WE KEEP GOING BACK TO THE MATRIX
Reason magazine|February 2022
HOW A GENERATION WAS REDPILLED BY A NERD POWER FANTASY ABOUT DEFINING YOURSELF IN THE DIGITAL AGE
KAT ROSENFIELD
IN 1999, HUMANITY tumbled down the rabbit hole of The Matrix, and the world was never the same. The film followed a group of hackers battling the sentient A.I. who had enslaved the unknowing human race inside a simulation—the titular matrix, a Descartes’ demon for the digital age. There was a smorgasbord of ’90s-era cinematic points, combining Hong Kong–style martial arts action with the geek chic of Hackers and the murderbot apocalypticism of Terminator 2. But despite the familiarity of the elements, it became a cultural event of unparalleled resonance, both long-lasting and widespread.

At the time, the movie’s fandom comprised a motley crew of wildly disparate groups, each finding a slightly different meaning in its message. The nerds of the world went wild for the vision of a revolution fought in a virtual reality where their kind could live like kings. Evangelical Christians saw God in The Matrix, enthralled by the best modern-day Jesus narrative since Narnia.

Misfits and punks swooned for its goth-industrial aesthetic, then sneered at the late-coming poseurs who thronged to Hot Topic in its wake. And in the decades since, disillusioned cynics, from men’s rights types to fans of Donald Trump, have adopted the film’s catchall metaphor for self-chosen enlightenment— the decision to either take a blue pill and continue living in ignorance as a slave, or take a red pill and become awakened to the deep truth of the world around you—only to be hip checked by progressive activists pointing to the gender transitions of the movie’s director-siblings, Lana and Lilly Wachowski, as evidence that the film was always actually a transgender parable.

They’re all right—and they’re all wrong. That’s the thing about The Matrix, which, just like its titular simulation, doesn’t care much about the hearts or minds of the people who are plugged into it. Inside the matrix, you exist as a projection of whoever you believe yourself to be; watching it from the outside, you can project onto it to your heart’s content.

Like so many movies from the end of the last millenium, it’s about office worker angst, mindless consumerism, a world on the precipice of being transformed by tech and all the anxieties that go with it. But The Matrix has survived and surpassed its Y2K-era peers: This movie alone stands as a prophetic myth about freedom in the digital age, the way that technology can both trap and liberate us, and how difficult it is (and also how empowering) to choose our own lives and identities—especially in a world of unlimited virtual possibilities.

AS THE FILM’S script would have it, nobody can be told what The Matrix is. But for the uninitiated, here’s the gist: The movie follows Neo, an office drudge with a paranoid mindset and a secret life as a computer hacker. Shortly after the title credits, Neo is awakened to the horrifying truth that his entire life has been a hallucination, a digital simulation created by intelligent robot overlords to enslave humanity after a war between men and machines destroyed most of the physical world. But Neo might also be humanity’s shot at salvation, a prophesied chosen one capable of manipulating the simulation, known as the matrix, from the inside. (Spoiler alert: Yes. Yes, he is.)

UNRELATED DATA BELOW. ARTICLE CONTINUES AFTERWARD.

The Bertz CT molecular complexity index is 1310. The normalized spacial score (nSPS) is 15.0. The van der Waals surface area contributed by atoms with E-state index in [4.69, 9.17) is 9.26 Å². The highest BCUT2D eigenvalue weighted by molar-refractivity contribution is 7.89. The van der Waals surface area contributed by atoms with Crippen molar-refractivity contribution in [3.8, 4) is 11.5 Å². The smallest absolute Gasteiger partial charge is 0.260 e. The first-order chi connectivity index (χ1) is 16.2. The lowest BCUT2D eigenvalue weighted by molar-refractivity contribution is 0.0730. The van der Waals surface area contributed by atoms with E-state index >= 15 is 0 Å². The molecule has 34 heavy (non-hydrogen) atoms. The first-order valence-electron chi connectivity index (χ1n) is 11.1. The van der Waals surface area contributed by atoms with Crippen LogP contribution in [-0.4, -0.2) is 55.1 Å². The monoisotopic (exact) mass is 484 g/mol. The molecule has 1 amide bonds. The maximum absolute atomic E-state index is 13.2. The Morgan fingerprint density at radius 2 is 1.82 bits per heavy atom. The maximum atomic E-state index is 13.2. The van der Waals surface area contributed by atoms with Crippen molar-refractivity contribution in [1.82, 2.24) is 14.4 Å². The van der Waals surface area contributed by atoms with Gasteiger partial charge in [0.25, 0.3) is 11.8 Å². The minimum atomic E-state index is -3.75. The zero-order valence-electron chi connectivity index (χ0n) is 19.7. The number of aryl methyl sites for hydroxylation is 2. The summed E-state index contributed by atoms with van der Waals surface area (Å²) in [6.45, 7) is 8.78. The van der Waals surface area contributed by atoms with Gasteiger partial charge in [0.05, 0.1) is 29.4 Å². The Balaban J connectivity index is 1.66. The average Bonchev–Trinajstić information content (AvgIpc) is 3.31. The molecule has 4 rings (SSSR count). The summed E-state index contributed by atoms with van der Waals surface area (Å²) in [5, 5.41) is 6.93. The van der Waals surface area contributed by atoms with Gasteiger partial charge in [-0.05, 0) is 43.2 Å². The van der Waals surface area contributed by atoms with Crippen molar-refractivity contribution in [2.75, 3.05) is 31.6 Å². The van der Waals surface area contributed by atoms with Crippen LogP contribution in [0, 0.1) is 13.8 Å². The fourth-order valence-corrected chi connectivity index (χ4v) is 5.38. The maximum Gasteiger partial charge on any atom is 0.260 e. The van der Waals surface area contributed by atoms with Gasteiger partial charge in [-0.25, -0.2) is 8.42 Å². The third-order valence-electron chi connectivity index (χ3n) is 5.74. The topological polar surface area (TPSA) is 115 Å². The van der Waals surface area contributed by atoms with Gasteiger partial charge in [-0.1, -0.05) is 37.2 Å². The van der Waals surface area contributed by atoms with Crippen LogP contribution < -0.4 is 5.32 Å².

After a lot of trippy action and novel-at-the-time visual effects—revolutionaries dodge gunfire in motion so slow you can see the air shimmer; a spoon warps like magic in Neo’s hands— our protagonist saves his friends, falls in love, fulfills his destiny, and ensures a big-ass budget for the next two Matrix films.

If you weren’t around for the film’s theatrical release, it’s hard to explain how groundbreaking it was—visually, technically, technologically. This was spring 1999: Television came into your house via cable, while the internet, if you had it, was a dialup connection that tied up your phone line for hours. Nobody you knew had a cellphone, and smartphones didn’t exist. Mark Zuckerberg was a 15-year-old kid in Dobbs Ferry, New York, closer to his Star Wars–themed bar mitzvah than his future as a Facebook founder. The slick digital world of The Matrix, a virtual reality better than the real thing, was a revelation.

Similarly, it’s hard to overstate the long-tail impact of The Matrix on popular and political culture. More than two decades later, with a long-awaited fourth film due in theaters in late December, this movie is the ghost in all of our machines. In the movie, Morpheus, a John the Baptist–like revolutionary guru whose search for a savior kicks off the story, explains the matrix by describing its omnipresence. “It is all around us,” he says. “Even now, in this very room. You can see it when you look out your window or when you turn on your television.” The same might be said for the movie itself, which has left a vast imprint on everything from action movies to fashion to how we understand technology.

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